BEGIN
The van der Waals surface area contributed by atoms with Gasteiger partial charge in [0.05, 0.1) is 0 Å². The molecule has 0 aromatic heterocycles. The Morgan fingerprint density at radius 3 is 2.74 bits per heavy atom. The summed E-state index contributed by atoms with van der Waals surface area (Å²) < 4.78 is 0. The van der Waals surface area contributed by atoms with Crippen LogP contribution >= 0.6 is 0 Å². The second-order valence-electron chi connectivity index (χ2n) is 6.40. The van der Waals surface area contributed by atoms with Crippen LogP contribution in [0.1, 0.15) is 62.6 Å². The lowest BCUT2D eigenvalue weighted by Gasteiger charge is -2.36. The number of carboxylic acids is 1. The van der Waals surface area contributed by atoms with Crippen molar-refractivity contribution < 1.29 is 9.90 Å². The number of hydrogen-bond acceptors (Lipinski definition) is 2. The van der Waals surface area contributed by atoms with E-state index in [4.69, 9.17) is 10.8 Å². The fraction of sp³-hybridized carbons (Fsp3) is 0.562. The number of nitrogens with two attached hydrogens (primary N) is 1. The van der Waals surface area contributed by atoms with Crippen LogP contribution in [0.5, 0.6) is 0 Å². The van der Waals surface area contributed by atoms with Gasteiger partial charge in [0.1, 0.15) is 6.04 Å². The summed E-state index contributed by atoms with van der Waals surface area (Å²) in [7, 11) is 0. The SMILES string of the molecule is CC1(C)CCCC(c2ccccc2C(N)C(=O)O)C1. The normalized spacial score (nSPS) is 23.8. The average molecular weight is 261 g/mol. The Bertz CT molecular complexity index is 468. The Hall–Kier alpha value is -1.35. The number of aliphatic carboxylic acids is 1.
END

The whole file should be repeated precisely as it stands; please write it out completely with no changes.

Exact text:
The van der Waals surface area contributed by atoms with Gasteiger partial charge in [0.05, 0.1) is 0 Å². The molecule has 0 aromatic heterocycles. The Morgan fingerprint density at radius 3 is 2.74 bits per heavy atom. The summed E-state index contributed by atoms with van der Waals surface area (Å²) < 4.78 is 0. The van der Waals surface area contributed by atoms with Crippen LogP contribution >= 0.6 is 0 Å². The second-order valence-electron chi connectivity index (χ2n) is 6.40. The van der Waals surface area contributed by atoms with Crippen LogP contribution in [0.1, 0.15) is 62.6 Å². The lowest BCUT2D eigenvalue weighted by Gasteiger charge is -2.36. The number of carboxylic acids is 1. The van der Waals surface area contributed by atoms with Crippen molar-refractivity contribution < 1.29 is 9.90 Å². The number of hydrogen-bond acceptors (Lipinski definition) is 2. The van der Waals surface area contributed by atoms with E-state index in [4.69, 9.17) is 10.8 Å². The fraction of sp³-hybridized carbons (Fsp3) is 0.562. The number of nitrogens with two attached hydrogens (primary N) is 1. The van der Waals surface area contributed by atoms with Crippen LogP contribution in [0.5, 0.6) is 0 Å². The van der Waals surface area contributed by atoms with Gasteiger partial charge in [0.1, 0.15) is 6.04 Å². The summed E-state index contributed by atoms with van der Waals surface area (Å²) in [7, 11) is 0. The SMILES string of the molecule is CC1(C)CCCC(c2ccccc2C(N)C(=O)O)C1. The normalized spacial score (nSPS) is 23.8. The average molecular weight is 261 g/mol. The Bertz CT molecular complexity index is 468. The Hall–Kier alpha value is -1.35. The number of aliphatic carboxylic acids is 1.